Saturday, May 19, 2012

To Have a Fantastic I mean Fantasy Summer DIY

Every May it happens.  I suffer from seasonal delusion disorder.  My older children get done with school and I suddenly think they're not only skilled free labor, but artisans of the first order. 

It starts innocently enough.

The deck needs to be painted.  I know that I cannot do this on my own. Toddlers will walk onto the deck asking for Mom. Older siblings will need a judicial ruling from the responsible adult. No one knows where the skim milk is, even though I've called to them that there is a gallon in the second refrigerator in the garage. So while I cannot do this task...I do have teenagers!

So I think, my oldest two can handle this, shoot...if the oldest three do it, it can be done in a day.   The interest in, skill level of, and dedication to completing such a chore of my children to whom I have deligated this task, does not factor into my daydream.  It will look great. It will be easy. It will be quick. It's a great summer project for them.  It will create great memories and stories too!

Then I promptly go nutty. 

Hey, they could do the front stoop too...and the bathrooms upstairs.  Our driveway needs to be resealed.  I bet the two boys could handle that over the summer...and I could learn and then teach our new high school daughter how to caulk.   The shower curtains upstairs need to be replaced and I know my other daughter could handle spackle.   My list of chores grows ever increasingly complex and impossible as the delusion takes hold.  My offspring are suddenly terribly interested in their summer math packets and book reports.

I regret to admit that often a trip to Home Depot for instructions and supplies is insufficient to help me regain sanity.  Only after actually purchasing multiple supplies, bribing some of the chosen kiddos with pizza and a trip to Barnes and Noble and taking away computers, tv's and all other entertainment, do we then get midway through the messy process and discover how radically unskilled everyone in my household is.  Regrettably, my children have learned to still demand promised rewards even if the results create diminished returns.  Even more regrettably, I have to agree, they've earned them.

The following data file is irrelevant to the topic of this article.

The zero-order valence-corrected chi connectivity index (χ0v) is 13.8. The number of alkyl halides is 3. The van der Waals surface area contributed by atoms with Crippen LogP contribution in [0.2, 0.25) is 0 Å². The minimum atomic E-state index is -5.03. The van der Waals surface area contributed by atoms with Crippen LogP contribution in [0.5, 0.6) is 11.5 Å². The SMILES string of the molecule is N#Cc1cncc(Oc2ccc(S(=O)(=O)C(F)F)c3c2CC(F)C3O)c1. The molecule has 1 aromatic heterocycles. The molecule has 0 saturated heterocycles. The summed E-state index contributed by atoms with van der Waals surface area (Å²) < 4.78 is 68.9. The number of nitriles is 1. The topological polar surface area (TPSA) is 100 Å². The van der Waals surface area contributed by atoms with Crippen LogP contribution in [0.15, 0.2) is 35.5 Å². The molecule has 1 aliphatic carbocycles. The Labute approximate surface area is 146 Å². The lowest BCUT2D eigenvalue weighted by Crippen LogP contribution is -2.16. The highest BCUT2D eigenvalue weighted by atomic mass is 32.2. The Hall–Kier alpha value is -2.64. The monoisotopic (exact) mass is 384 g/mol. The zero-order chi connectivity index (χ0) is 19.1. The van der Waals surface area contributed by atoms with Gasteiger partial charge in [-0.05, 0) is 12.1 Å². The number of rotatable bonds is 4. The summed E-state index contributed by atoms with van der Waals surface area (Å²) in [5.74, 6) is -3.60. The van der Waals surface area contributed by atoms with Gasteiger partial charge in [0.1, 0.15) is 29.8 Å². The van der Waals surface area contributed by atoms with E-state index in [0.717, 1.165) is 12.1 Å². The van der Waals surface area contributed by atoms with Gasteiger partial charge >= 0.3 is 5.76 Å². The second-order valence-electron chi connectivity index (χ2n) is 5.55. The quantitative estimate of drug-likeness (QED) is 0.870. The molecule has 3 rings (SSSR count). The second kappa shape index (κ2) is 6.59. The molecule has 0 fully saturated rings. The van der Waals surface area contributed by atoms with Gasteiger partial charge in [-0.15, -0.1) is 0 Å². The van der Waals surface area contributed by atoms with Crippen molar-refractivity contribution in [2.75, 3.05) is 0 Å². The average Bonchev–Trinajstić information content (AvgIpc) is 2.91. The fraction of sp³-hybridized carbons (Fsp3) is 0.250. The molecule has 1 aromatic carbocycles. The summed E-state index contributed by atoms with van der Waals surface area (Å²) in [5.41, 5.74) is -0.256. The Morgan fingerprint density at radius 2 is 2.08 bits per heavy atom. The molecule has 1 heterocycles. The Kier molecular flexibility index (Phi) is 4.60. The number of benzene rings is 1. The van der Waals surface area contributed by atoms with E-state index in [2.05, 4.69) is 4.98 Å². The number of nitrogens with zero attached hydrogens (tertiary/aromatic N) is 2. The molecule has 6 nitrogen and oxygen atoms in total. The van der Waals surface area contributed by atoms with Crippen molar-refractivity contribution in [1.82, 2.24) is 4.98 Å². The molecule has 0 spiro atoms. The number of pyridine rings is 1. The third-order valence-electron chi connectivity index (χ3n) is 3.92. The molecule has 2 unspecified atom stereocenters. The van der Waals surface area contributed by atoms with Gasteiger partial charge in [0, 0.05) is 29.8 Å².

After the professionals come in via my emergency phone call to do damage control, I see how utterly in the preschool of home repair I and my offspring remain.  They are done in minutes. It is perfect. It is sparkling. It is expensive.  Most importantly, whatever we did, has been mercifully erased, repaired or covered up with a neat bit of paint.

What is the lesson of these large checks written to contractors that come after a two day call back and 8 hour wait?  What message do I internalize?

Don't do this? No. 

You severely overrate yourself? No. 

You cannot become a capable DIY'er by watching Restaurant Impossible, reruns of Home Improvement and the Home and Gardening Network?  Again, no. 

I learn that we quit too early.  If I'd just been tenacious and held out a bit longer, we could have saved ourselves some money. We could have done it ourselves.  Next time, we're sticking to it. Next time, we do it ourselves. We win!

So for this June, July and August, I bought a book from Home Depot entitled "How to Fix Everything."  I've made my list and I'm thinking, we'll put down some flooring in the back basement and turn it into a college student bedroom.  It will need shelving and I'm thinking we could create a closet and a utility room for a spare washer and dryer.  It will be fun for everyone!  I'll promise them pizza.

 After we paint the back deck.

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If you sneak my work, No Chocolate for You!